An alternative approach to the evaluation of the slow crack growth resistance of polyethylene resins used for water pipe extrusion
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High-density polyethylene (HDPE) pipes have been largely employed in water and gas distribution systems. In spite of offering significative advantages over other materials, HDPE pipes suffer from premature failures due to creep fracture. The current industrial criterium for design and sizing of HDPE pipes is discussed. The concept of ‘regression curve,’ i.e. of a time-to-failure criterium based in long-term-hydrostatic strength (LTHS) tests, is criticised and concluded to be unsatisfactory for this purpose. An alternative approach is suggested, which is based on shorter-term tests. This is illustrated by testing five HDPE resins designed for pipe extrusion and comparing with their standard ‘regression curves’. The obtained results are consistent with the ‘regression curve’-based analysis, justifying the use of the alternative approach in the industry.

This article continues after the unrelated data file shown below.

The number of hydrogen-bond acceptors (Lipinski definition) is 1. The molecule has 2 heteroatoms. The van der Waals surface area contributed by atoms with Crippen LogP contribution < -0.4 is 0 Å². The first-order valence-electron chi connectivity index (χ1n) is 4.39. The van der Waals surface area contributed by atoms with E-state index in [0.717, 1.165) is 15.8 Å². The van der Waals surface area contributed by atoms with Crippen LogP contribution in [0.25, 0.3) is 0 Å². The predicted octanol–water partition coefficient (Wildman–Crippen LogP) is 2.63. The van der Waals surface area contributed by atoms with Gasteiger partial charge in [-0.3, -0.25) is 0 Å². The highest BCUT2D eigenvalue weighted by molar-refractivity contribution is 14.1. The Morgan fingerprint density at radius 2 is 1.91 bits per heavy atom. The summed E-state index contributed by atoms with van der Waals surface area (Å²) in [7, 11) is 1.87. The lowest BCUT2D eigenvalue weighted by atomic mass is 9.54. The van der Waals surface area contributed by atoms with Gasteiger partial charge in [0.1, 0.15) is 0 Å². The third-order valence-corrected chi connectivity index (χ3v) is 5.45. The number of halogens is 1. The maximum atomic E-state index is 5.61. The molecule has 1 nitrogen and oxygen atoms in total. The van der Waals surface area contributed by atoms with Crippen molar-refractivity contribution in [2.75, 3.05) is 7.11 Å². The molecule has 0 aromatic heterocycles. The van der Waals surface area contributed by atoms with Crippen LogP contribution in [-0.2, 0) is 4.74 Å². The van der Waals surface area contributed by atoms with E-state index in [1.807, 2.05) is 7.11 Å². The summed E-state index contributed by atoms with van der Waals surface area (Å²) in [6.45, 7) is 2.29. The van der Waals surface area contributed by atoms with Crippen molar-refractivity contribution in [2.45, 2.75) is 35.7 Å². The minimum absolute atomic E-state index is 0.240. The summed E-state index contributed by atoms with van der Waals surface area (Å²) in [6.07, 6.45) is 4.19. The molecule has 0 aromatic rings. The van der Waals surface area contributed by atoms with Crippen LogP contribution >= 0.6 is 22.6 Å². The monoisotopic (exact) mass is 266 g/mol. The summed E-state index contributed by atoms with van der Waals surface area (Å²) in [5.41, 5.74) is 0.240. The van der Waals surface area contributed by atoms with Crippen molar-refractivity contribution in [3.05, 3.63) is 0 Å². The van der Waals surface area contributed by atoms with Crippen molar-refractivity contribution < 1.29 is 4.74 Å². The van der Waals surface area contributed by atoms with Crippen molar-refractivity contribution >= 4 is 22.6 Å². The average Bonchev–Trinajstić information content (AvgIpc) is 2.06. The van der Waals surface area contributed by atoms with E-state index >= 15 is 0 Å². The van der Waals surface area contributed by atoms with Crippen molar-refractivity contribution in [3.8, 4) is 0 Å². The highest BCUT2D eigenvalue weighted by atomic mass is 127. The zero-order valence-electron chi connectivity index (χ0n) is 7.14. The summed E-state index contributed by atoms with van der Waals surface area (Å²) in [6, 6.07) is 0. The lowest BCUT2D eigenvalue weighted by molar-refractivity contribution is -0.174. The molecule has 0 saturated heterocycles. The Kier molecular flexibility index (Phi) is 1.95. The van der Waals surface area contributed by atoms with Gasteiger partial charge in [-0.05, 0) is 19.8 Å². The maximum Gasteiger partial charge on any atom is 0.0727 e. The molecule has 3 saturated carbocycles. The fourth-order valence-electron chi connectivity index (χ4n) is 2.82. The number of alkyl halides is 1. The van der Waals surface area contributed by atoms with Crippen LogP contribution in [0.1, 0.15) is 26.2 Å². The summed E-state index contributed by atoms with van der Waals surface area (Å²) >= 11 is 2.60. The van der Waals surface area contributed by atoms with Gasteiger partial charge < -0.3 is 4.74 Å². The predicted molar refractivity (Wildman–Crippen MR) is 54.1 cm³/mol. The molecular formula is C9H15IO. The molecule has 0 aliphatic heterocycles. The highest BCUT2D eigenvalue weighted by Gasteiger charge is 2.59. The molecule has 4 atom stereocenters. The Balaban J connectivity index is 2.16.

Key wordsHDPE pipes slow crack growth water distribution systems regression curve ramp test
Long-term hydrostatic strength
Minimum required strength
Lowest confidence level
Slow crack growth
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